But no matter how hard I tried, something was always off. I never felt like I was measuring up to be the woman that everyone seemed to think I was. When girls were buying push-up bras from Victoria’s Secret, I avoided low necklines like the plague, always thinking my chest was “too big.” “Guys love that!” my friends would say in reassurance, and I’d think to myself, That’s good, right? On the inside, I was wondering what it would be like to run my hand down a smooth, flat chest.
The repression of my gender identity and expression was something that thrived in secret, and started young. I was always great at hiding my desires—masking in a sense. I joined the fifth grade choir at my Florida middle school, not because I could hit all the notes, but because the performance uniform was a crisp white button-down, slacks, cummerbund and bow tie—regardless of gender. It was an outfit that I knew I would never get away with wearing as a girl. At the time I was embarrassed, like my peers, but not for the same reason: I was embarrassed because I wanted to wear it, not because, like the rest, I didn’t. Around the same time, I asked for a British-inspired, spunky outfit from Limited Too for my birthday. It came with a red plaid skirt and tie, a navy bejeweled tank top and a fiddler hat. To my surprise and disappointment, I received everything but the tie—the only thing that I was really after. In high school, I would sit in my father’s closet when no one was home and try on his clothes: too big blazers, dress shirts in a variety of colors and a whole hanger full of ties. Jackpot. But this only happened when I was alone, the volume on my laptop turned as low as possible as I watched YouTube videos learning how to tie a tie. No one was going to teach me, I was a ‘girl.’ Why did I need to know that?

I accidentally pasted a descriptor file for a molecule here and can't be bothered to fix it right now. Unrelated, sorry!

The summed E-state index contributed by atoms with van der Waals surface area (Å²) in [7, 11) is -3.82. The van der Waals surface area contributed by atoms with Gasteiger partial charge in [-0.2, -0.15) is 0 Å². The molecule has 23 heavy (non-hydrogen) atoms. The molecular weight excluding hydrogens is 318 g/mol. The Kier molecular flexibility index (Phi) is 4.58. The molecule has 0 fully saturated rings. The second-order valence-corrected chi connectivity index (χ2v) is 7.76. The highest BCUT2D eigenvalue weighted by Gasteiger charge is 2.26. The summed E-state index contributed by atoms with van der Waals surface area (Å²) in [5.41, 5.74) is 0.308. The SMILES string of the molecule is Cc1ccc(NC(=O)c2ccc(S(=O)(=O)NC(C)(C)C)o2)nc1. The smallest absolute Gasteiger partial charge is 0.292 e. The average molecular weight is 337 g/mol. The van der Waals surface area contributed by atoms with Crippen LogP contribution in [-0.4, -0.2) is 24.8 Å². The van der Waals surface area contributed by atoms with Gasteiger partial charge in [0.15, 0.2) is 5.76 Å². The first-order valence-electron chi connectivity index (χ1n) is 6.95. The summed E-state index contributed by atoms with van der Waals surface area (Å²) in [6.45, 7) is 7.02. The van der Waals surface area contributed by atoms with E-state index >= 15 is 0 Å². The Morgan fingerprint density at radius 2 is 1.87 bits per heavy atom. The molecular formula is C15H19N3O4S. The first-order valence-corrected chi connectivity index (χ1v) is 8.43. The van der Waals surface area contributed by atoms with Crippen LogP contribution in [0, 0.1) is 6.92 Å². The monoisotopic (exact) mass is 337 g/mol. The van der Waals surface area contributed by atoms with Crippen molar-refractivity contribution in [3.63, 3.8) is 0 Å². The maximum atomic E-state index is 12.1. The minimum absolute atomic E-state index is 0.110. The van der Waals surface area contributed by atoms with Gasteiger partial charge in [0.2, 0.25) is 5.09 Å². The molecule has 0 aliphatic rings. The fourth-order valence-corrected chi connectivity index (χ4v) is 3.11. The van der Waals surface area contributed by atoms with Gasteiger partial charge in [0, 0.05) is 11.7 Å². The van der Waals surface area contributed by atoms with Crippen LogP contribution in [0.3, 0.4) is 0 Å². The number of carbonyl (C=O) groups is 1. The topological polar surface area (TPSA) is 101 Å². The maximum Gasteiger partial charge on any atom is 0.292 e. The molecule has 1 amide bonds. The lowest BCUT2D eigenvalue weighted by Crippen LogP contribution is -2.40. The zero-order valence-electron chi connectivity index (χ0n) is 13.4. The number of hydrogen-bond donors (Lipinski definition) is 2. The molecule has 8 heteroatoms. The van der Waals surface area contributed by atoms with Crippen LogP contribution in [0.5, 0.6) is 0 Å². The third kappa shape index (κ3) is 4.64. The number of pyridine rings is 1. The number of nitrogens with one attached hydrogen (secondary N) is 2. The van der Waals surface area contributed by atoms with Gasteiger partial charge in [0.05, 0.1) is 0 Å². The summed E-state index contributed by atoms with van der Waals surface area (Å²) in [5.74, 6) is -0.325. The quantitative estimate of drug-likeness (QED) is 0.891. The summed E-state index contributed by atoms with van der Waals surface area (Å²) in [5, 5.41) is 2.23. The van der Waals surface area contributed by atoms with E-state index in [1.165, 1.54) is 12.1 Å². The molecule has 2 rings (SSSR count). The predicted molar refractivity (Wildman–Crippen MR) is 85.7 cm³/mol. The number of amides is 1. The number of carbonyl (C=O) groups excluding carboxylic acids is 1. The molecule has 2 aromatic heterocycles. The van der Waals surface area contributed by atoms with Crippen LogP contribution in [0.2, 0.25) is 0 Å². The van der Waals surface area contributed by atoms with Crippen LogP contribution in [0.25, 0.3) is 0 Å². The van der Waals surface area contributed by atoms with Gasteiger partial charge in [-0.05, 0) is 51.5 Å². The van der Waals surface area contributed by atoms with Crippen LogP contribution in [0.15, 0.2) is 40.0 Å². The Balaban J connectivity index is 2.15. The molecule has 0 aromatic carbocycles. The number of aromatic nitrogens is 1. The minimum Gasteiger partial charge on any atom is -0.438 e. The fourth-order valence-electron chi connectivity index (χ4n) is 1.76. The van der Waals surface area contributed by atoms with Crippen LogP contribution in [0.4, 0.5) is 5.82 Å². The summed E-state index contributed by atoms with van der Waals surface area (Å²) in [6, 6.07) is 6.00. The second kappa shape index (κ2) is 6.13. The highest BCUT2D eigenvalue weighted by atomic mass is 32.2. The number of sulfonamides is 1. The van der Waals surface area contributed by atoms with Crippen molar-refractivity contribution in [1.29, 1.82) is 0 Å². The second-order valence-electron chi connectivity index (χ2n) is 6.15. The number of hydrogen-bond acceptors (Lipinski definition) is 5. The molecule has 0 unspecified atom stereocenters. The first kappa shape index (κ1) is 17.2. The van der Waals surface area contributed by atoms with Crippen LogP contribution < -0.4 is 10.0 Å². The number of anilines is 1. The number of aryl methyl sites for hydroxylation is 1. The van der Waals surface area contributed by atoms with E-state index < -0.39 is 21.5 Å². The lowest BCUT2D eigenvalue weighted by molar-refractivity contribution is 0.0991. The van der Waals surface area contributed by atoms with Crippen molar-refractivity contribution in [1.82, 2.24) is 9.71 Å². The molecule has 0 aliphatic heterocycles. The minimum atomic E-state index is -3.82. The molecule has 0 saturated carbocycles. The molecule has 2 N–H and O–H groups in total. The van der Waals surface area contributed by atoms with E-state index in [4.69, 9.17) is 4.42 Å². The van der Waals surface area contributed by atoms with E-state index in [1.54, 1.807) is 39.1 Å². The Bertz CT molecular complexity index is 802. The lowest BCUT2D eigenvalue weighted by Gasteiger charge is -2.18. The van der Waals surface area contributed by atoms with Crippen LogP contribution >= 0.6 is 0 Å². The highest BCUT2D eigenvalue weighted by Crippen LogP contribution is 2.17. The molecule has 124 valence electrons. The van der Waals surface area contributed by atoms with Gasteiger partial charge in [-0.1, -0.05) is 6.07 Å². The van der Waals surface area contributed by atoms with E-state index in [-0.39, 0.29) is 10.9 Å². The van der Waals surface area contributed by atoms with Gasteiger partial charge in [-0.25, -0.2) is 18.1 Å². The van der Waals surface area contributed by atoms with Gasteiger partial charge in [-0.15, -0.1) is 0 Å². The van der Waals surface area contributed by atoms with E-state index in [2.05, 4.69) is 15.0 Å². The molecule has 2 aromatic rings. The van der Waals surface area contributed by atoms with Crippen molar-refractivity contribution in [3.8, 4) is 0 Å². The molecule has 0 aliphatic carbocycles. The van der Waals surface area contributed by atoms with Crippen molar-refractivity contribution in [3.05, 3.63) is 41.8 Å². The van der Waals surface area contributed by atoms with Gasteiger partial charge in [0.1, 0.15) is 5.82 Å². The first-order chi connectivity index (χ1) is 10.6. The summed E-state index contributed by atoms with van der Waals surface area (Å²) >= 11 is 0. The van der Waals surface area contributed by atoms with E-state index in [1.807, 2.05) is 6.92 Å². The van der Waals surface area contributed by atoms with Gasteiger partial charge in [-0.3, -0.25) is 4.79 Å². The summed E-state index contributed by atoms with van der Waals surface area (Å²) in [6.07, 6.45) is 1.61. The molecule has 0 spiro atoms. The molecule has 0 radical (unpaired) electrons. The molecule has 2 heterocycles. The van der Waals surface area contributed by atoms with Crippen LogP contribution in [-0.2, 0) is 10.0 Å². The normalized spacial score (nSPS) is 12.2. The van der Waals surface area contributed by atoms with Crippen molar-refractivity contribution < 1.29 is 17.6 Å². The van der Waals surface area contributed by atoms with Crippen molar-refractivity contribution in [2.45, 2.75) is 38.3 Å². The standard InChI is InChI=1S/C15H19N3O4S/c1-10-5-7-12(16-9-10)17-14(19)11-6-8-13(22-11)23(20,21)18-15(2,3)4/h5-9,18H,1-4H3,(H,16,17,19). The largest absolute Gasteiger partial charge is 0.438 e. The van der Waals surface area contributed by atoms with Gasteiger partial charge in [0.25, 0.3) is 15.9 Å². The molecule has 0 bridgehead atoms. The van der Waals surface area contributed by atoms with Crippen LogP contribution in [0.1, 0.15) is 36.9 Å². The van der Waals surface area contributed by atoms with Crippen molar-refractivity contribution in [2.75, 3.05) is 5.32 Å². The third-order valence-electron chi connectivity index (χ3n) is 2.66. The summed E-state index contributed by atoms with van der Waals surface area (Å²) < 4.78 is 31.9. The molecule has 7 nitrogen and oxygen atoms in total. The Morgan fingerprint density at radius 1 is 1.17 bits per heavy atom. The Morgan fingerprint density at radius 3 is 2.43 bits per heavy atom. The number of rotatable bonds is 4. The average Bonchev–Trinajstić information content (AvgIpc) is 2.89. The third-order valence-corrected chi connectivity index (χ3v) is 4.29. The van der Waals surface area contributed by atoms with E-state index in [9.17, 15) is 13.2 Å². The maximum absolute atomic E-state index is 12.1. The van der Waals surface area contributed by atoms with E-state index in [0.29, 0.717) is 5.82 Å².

With masculinity out of reach, I would ponder what it meant to be a woman. Was it girl power? Was it body acceptance? Was it freeing the nipple? Was it fighting for equal pay? And while I’m absolutely in support of all of these things, they felt like foreign concepts to me, at least in relation to myself as a ‘woman.’ The older I grew, the less they felt like things that applied to me. Womanhood felt like a goal that was never achievable. Perhaps that was because I’m not a woman—but I didn’t know that yet. So I threw myself into ‘womanhood’ full-force and quickly adopted a hyper-feminine persona while still presenting myself as a queer and trans ally, not knowing that in a couple years’ time, I myself would be out as a nonbinary lesbian. (I know it sounds contradictory, but keep reading.)
In 2015, I went to Emerson College, widely considered one of the queerest schools in the nation, where I was introduced to all manner of sexualities and gender identities—including they/them pronouns. Despite being surrounded by queerness, it wasn’t until late in my sophomore year of college that I realized that my desire for masculinity could also take the form of a woman; that lesbianism was in store for me. Accepting my sexuality was the first hurdle—a second puberty if you will. I had to figure out how to woo women, compliment them, understand them and date them. And in this discovery of my sexuality I was introduced to the concept of a butch/femme dynamic—a historically complex understanding of the subversion of gender roles that manifest in two sapphic women or people, one more masculine or butch and the other more feminine or femme. Femme was a role I could play, but as much as I liked the butch/femme dynamic—even felt comfortable in it—it was limiting. It would take coming out, a three-and-a-half-year romantic relationship, moving to Brooklyn and forming friendships with nonbinary and trans people for me to figure that out for myself.